Newark, DE 19716; Lucy Morrison, English Department, Salisbury
University, 1101 Camden Avenue,
Salisbury, MD 21801
Fax: Kaufman 302-831-1586 / Morrison 410-548-2142

Further information about registration and accommodations will be available in the Fall from Local Arrangements Director Lucy Morrison (contact details above).

____________________________

Call for Papers:
Romantic Spectacle Conference
7-9 July, 2006
Roehampton University, London
Centre for Research in Romanticism, Roehampton University, London
in association with The Centre for Romantic Studies, University of
Bristol, UK

Speakers: John Barrell, Iain McCalman, Anne Janowitz, Saree Makdisi, Peter Otto.

The conference will explore the visualization of literature and culture in the Romantic period.
Themes:
The 'spectacularization' of politics and power
Ornamentalism, exoticism and empire
Theatre, theatricality, performance and display
Science, exhibition and demonstration
The sublime imagination in art and literature
New technologies of spectacle
Commerce and display
War, militarism and pageantry
The violent gaze
Caricature, cartoons and satire
Scopophilia, life writing and confession
Monumentalism and the historical imagination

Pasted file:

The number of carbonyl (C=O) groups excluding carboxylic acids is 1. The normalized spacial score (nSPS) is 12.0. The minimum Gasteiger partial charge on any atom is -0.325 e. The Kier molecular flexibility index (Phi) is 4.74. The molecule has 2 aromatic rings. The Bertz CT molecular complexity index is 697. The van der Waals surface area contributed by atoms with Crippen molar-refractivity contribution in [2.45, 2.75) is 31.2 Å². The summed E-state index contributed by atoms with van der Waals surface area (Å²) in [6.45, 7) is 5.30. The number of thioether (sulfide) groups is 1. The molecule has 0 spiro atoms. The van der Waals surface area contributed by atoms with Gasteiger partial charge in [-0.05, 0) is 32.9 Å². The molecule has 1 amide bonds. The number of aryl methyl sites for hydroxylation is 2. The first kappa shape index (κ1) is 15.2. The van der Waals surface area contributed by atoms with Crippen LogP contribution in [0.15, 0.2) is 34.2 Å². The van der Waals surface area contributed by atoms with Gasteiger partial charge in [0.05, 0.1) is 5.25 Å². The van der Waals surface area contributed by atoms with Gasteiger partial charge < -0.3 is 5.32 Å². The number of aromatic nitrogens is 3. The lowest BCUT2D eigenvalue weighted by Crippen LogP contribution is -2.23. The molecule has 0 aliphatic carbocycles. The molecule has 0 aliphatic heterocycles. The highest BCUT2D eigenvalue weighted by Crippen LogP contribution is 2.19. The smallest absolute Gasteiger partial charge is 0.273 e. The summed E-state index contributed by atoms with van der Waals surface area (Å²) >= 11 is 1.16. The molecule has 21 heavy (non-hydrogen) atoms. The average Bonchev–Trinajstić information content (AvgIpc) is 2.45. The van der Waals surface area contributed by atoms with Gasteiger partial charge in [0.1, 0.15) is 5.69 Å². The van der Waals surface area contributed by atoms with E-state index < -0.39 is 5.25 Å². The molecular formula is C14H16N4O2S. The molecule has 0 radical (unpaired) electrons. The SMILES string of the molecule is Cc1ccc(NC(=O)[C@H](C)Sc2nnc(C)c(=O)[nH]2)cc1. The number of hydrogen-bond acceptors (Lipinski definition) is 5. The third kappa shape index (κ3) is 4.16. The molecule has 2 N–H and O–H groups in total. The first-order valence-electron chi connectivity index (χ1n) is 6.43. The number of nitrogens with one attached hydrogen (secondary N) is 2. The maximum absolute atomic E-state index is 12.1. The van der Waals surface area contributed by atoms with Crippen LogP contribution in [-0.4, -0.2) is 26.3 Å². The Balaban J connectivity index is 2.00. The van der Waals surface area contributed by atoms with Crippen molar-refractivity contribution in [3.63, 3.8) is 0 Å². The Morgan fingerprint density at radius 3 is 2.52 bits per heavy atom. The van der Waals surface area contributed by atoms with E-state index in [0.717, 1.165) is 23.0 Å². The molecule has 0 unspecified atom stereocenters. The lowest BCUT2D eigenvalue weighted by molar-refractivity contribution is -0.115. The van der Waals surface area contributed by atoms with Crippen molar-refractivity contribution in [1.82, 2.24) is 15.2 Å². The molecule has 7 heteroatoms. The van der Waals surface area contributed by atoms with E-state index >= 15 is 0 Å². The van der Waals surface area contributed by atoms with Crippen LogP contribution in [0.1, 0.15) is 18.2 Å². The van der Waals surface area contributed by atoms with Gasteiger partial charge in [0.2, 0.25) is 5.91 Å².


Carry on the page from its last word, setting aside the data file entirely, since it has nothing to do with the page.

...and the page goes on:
Invisibility
Publication
A selection of conference papers will be published in a special issue
of Romanticism on the Net in 2007.

Conference Committee
Ian Haywood (Roehampton),
Susan Matthews (Roehampton),
Nick Groom (Bristol),
John Halliwell (Secretary, Bristol).

Call for Papers

The conference committee invite abstracts for 20 minute papers exploring the visualization of culture in the Romantic period. Abstracts of 250 words should be submitted electronically to romantic-studies@bristol.ac.uk in the body of an email or as an attachment in .doc or .pdf format. Please include institutional affiliation and position in the body of the text. Deadline for submission 16 January, 2006.

Further information will be available at
http://www.bristol.ac.uk/romanticstudies/events/romanticspectacle.html
Enquiries can be addressed to I.Haywood@roehampton.ac.uk
John Halliwell,
Research Assistant,
Centre for Romantic Studies,
Department of English,
University of Bristol.
----------------------------------------
http://www.bristol.ac.uk/romanticstudies

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Poets on Poets: Halsey Reading Beddoes

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This week, Poets on Poets MP3 archive presents more Beddoes: Alan Halsey reading "Song in the Air." Halsey's edition of the later text of Beddoes's Death's Jest-Book was published by West House Books in 2003, and his several essays on Beddoes's life and work have appeared in various journals and pamphlets.

Here's the poem:

The moon doth mock and make me crazy,
And midnight tolls her horrid claim
On ghostly homage. Fie, for shame!
Deaths, to stand painted there so lazy.
There's nothing but the stars about us,
And they're no tell-tales, but shine quiet:
Come out, and hold a midnight riot,
Where no mortal fool dare flout us:
And, as we rattle in the moonlight pale;
Wanderers shall think 'tis the nightingale.